In Streamside Day Follies Pierre Huyghe explores the formative role of ideological and semiotic systems in establishing social rituals and traditions. Huyghe’s exhibition at Dia included five murals, concealed behind five supplementary walls, which were revealed when the walls began to slowly move through the gallery to configure a pavilion in which a short fiction film is projected. When the film ended, the walls would retract to their original positions along the perimeter of the space, restoring the gallery to its pristine condition. After opening with scenes from an Edenic landscape, Streamside Day Follies traces the formation of a burgeoning community hypothetically located in the Hudson Valley. A young family is seen relocating to the new housing development. The first of two sections limns a mythic kernel that is then instantiated in scenes from a typical inaugural celebration devised to forge communal identity. Orchestrated by the artist for the nascent residential development that served as the prototype for his fictional construct, the celebration boasted a costume parade, a feast, music, and other activities. Huyghe’s multifaceted project employs a diverse range of cultural representations garnered from a myriad of references including nineteenth-century utopian social projects, Hollywood films, Disney animation, contemporary fiction writing, and romantic landscape painting.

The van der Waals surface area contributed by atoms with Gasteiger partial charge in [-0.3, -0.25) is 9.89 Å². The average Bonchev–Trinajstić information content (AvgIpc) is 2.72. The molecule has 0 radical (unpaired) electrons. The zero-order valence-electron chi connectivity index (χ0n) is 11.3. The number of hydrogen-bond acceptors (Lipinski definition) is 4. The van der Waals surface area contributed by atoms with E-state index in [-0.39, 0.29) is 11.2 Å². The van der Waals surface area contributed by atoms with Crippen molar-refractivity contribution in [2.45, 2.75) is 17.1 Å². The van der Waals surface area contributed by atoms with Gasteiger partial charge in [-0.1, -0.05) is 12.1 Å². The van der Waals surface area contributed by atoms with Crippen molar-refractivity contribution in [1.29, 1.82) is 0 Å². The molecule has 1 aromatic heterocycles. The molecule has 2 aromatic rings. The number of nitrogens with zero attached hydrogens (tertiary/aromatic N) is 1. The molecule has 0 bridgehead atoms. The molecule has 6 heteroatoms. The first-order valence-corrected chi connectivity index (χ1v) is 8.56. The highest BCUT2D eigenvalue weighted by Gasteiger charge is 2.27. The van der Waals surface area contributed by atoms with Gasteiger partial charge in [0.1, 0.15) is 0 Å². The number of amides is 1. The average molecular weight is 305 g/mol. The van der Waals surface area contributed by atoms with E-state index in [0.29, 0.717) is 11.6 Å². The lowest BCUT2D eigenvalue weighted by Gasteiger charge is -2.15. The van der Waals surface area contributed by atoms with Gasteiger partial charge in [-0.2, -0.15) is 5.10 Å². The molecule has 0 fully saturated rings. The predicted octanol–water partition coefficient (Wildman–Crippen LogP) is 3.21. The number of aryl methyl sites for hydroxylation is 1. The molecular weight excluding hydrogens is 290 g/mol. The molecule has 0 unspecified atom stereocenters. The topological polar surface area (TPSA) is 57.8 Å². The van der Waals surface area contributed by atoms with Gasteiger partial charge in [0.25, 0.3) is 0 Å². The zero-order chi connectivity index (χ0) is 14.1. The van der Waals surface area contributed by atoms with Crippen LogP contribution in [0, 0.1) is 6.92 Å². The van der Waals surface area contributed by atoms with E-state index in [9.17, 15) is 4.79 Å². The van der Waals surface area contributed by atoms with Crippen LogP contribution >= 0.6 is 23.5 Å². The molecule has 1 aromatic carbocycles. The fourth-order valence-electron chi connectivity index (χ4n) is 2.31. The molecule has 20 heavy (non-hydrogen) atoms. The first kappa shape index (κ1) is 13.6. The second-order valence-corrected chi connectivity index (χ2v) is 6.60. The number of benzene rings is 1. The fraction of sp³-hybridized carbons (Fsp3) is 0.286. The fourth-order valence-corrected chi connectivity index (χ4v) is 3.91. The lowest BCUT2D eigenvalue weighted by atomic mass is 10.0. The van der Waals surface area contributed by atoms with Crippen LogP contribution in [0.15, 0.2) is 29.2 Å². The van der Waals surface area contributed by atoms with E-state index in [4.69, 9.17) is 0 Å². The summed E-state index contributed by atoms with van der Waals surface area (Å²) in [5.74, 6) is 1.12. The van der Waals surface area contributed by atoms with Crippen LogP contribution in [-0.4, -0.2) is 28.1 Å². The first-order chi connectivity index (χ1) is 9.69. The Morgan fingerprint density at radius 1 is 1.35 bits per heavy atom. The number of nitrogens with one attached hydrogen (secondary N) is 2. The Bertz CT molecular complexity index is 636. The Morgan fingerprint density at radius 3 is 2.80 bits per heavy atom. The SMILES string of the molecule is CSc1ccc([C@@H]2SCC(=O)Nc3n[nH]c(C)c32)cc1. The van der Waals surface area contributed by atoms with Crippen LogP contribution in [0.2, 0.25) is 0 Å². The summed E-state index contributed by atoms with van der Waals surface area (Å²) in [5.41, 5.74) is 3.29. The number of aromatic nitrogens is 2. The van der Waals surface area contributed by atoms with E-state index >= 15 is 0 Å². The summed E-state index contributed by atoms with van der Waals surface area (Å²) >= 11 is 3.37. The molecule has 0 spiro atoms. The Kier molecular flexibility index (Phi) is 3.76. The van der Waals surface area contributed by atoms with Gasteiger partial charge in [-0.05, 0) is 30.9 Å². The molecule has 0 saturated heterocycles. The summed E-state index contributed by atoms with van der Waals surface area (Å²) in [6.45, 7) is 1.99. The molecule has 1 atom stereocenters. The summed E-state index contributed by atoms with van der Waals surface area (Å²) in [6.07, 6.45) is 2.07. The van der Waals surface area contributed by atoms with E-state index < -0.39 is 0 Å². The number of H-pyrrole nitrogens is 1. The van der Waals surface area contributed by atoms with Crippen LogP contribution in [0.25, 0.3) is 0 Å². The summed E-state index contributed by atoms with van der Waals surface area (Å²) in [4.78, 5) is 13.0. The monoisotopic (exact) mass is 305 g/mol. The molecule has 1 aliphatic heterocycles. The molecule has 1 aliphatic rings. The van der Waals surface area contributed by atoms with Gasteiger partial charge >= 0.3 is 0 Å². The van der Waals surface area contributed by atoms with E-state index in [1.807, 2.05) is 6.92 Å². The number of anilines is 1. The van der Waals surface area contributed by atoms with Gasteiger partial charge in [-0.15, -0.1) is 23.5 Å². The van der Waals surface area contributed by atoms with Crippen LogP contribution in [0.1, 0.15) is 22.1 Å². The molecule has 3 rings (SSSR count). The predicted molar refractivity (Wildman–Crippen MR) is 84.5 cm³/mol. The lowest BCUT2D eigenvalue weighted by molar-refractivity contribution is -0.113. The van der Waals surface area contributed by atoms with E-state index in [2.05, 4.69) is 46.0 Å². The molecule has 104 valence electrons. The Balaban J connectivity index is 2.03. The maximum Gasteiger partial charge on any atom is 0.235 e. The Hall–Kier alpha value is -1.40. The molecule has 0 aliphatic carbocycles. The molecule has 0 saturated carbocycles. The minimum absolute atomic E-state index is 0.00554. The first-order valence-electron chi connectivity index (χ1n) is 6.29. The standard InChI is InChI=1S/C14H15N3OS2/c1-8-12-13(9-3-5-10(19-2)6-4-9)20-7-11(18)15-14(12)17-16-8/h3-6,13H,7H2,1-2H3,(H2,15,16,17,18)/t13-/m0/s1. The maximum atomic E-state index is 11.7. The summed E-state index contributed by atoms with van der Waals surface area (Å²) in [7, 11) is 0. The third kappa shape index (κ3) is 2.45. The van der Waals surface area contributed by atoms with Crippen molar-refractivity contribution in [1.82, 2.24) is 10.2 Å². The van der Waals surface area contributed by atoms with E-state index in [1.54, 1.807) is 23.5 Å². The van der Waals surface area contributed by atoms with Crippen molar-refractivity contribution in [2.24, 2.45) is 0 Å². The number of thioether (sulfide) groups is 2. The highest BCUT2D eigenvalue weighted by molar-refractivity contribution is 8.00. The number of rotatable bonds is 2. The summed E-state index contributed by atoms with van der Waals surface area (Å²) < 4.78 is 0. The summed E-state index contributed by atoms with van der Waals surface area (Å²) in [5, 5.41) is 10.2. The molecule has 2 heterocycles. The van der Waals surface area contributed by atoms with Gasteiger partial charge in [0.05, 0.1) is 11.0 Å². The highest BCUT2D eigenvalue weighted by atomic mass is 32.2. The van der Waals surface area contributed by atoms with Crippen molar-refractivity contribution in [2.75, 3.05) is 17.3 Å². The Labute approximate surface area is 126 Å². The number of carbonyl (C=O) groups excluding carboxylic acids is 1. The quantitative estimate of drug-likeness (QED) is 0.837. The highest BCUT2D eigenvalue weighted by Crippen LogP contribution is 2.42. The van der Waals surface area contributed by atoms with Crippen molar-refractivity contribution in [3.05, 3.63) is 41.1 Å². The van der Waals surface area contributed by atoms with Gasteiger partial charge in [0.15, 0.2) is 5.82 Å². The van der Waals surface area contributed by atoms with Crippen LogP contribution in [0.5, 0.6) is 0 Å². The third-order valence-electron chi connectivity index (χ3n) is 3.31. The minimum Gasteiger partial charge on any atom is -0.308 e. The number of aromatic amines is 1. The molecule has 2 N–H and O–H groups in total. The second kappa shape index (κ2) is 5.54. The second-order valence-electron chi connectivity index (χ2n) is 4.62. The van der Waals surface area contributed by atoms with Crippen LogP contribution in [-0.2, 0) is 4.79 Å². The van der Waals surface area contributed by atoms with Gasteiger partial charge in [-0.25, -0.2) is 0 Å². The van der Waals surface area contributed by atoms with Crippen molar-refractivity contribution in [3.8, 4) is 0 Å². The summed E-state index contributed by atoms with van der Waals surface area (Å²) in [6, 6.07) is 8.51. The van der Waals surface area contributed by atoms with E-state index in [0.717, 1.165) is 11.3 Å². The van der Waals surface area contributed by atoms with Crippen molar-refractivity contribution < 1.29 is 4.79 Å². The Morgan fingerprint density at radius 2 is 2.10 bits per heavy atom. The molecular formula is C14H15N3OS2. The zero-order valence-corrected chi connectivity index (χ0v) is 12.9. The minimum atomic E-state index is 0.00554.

This exhibition is sponsored by Dior Homme. Additional support is provided by Étant donnés and Marian Goodman Gallery, with public funds from the New York State Council on the Arts, a State Agency.
Pierre Huyghe was born in Paris in 1962, where he currently lives and works.